5. Liberal dividend policy - When the directors of a company liberally divide the dividends into the shareholders, the result is inadequate retained profits which are very essential for high earnings of the company. The result is deficiency in company. To fill up the deficiency, fresh capital is raised which proves to be a costlier affair and leaves the company to be over- capitalized.
 

6. Over-estimation of earnings - When the promoters of the company overestimate the earnings due to inadequate financial planning, the result is that company goes for borrowings which cannot be easily met and capital is not profitably invested. This results in consequent decrease in earnings per share.

Effects of Over-capitalization


On Shareholders -


Over capitalization has the following effect on shareholders:
1. Since the profitability decreases, the rate of earning of shareholders also decreases.
2. The market price of shares goes down because of low profitability.
3. The profitability going down has an effect on the shareholders. Their earnings become uncertain.
4. With the decline in goodwill of the company, share prices decline. As a result shares cannot be marketed in capital market.


On Company -


Over capitalization has the following effect on the company:
1. Because of low profitability, reputation of company is lowered.
2. The company’s shares cannot be easily marketed.
3. With the decline of earnings of company, goodwill of the company declines and the result is fresh borrowings are difficult to be made because of loss of credibility.
4. In order to retain the company’s image, the company indulges in malpractices like manipulation of accounts to show high earnings. The company cuts down its expenditure on maintenance, replacement of assets, adequate depreciation, etc.

On Public -


Over-capitalization has the following adverse effects on the public:
1. In order to cover up their earning capacity, the management indulges in tactics like increase in prices or decrease in quality.
2. Return on capital employed is low. This gives an impression to the public that their financial resources are not utilized properly.
3. Low earnings of the company affects the credibility of the company as the company is not able to pay it’s creditors on time.
4. It also has an effect on working conditions and payment of wages and salaries also lessen.

Remedies for Over-capitalization:


Restructuring of the firm is to be executed to avoid the over-capitalization situation of the company. It involves:
1. Reduction of debt burden/ Reduction of funded debts.
2. Negotiation with term lending institutions for reduction in interest obligation/ Reduction of interest on debentures and loans.
3. Redemption of preference share through a scheme of capital reduction.
4. Reduction of the face value and paid-up value of equity shares.
5. Reduction in the number of equity shares.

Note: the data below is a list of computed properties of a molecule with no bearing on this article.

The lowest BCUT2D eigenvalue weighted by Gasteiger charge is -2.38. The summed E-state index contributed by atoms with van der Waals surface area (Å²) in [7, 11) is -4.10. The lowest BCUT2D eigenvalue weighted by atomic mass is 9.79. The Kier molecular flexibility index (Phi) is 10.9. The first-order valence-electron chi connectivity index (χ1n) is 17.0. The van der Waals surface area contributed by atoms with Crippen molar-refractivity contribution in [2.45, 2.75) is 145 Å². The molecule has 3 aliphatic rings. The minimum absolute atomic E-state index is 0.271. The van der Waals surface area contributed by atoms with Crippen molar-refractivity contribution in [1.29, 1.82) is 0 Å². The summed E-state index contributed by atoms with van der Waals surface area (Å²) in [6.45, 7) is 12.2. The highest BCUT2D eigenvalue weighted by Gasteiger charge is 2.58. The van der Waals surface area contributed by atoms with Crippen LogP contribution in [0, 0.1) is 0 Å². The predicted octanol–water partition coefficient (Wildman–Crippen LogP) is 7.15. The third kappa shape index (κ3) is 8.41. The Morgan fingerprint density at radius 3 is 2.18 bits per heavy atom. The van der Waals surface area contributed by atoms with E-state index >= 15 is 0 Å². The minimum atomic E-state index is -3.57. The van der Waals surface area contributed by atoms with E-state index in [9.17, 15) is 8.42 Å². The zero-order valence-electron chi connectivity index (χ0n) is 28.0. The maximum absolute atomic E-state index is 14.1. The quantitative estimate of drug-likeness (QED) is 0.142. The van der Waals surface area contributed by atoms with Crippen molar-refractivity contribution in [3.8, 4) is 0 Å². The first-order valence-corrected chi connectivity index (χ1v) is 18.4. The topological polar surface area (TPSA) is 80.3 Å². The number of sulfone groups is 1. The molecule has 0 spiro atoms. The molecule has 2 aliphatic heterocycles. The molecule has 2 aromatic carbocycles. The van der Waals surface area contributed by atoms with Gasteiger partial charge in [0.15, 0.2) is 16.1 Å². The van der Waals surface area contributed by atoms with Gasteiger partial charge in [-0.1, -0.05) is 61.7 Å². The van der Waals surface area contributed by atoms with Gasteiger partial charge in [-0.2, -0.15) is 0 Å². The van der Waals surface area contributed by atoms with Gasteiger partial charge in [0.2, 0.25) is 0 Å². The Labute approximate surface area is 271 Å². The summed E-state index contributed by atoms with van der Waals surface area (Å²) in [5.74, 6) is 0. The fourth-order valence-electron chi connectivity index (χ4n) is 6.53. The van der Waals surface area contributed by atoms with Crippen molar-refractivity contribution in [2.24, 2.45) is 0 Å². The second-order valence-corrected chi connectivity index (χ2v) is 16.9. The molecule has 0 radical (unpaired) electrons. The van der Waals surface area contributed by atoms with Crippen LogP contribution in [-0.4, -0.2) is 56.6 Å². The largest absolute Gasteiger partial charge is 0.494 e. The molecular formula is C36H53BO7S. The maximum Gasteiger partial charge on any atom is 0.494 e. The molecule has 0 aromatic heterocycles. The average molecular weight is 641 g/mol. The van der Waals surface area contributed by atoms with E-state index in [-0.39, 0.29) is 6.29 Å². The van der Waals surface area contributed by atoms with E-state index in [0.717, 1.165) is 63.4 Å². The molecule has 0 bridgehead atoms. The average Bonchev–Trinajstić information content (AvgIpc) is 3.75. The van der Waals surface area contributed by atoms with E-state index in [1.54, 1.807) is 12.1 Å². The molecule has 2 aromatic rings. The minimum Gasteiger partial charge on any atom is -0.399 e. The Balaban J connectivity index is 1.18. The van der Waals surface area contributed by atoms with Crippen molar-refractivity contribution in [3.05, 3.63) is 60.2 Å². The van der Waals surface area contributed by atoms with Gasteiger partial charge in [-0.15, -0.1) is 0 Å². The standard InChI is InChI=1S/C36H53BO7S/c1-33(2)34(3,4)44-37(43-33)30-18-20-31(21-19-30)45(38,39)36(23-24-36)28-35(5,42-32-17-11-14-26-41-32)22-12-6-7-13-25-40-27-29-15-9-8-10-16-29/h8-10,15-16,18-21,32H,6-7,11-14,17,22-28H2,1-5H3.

6. Ploughing back of profits.
7. Initiating merger with well managed profit making companies interested in
talking over ailing company.

Under-Capitalization


An under-capitalized company is one which earns exceptionally high profits as compared to industry. An under-capitalized company situation arises when the estimated earnings are very low as compared to actual profits. This gives rise to additional funds, additional profits, high goodwill, and high earnings and thus the return on capital shows an increasing trend.


Causes of Under-capitalization


The main causes of under-capitalization are:
· Low promotion costs
· Purchase of assets at deflated rates
· Conservative dividend policy
· Flotation of company in depression stage
· High efficiency of directors
· Adequate provision of depreciation
· Large secret reserves are maintained.

Effects of Under Capitalization


On Shareholders


a. Company’s profitability increases. As a result, rate of earnings go up.
b. Market value of share rises.
c. Financial reputation also increases.
d. Shareholders can expect a high dividend.


On company


1. With greater earnings, reputation becomes strong.
2. Higher rate of earnings attract competition in market.
3. Demand of workers may rise because of high profits.
4. The high profitability situation affects consumer interest as they think that the company is overcharging on products.


On Society

 

1. With high earnings, high profitability, high market price of shares, there can be unhealthy speculation in stock market.
2. ‘Restlessness in general public is developed as they link high profits with high prices of product.
3.  Secret reserves are maintained by the company which can result in paying lower taxes to government.
4. The general public inculcates high expectations of these companies as these companies can import innovations, high technology and thereby best quality of product.

Remedies for Under-capitalization:


The possible corrections for under-capitalisation may be outlined as under:


1. Splitting up of the shares: The effect of this measure will be more apparent than real because the overall rate of earnings in this case will remain the same though the dividend per share will now be a smaller amount. Thus, split up of the company’s shares will reduce the dividend per share.


2. Issue of bonus shares: This will reduce both the dividend per share and earning per share of the company. The most widely used and effective remedy for under capitalisation is the conversion of reserves and accumulated profits into shares. This will affect both dividend per share and the over-all rate of earnings.


3. Increase in par value of shares: The values of assets, under this scheme, may be revised upwards and the existing shareholders may be given new shares carrying higher par (face) value. In this way, the rate of earnings will decline though the amount of dividend per share may not be affected. As a further step, the com pay may offer the shareholders a share split- up and an increase in par-value. 

 

In short, the remedies of under-capitalisation are:
1. Splitting up of shares.
2. Increasing the number of shares. Increase in the par value of shares. Issue of Bonus shares.
3. Fresh issue of shares.


Both over-capitalization and under-capitalization are detrimental to the interests of the society.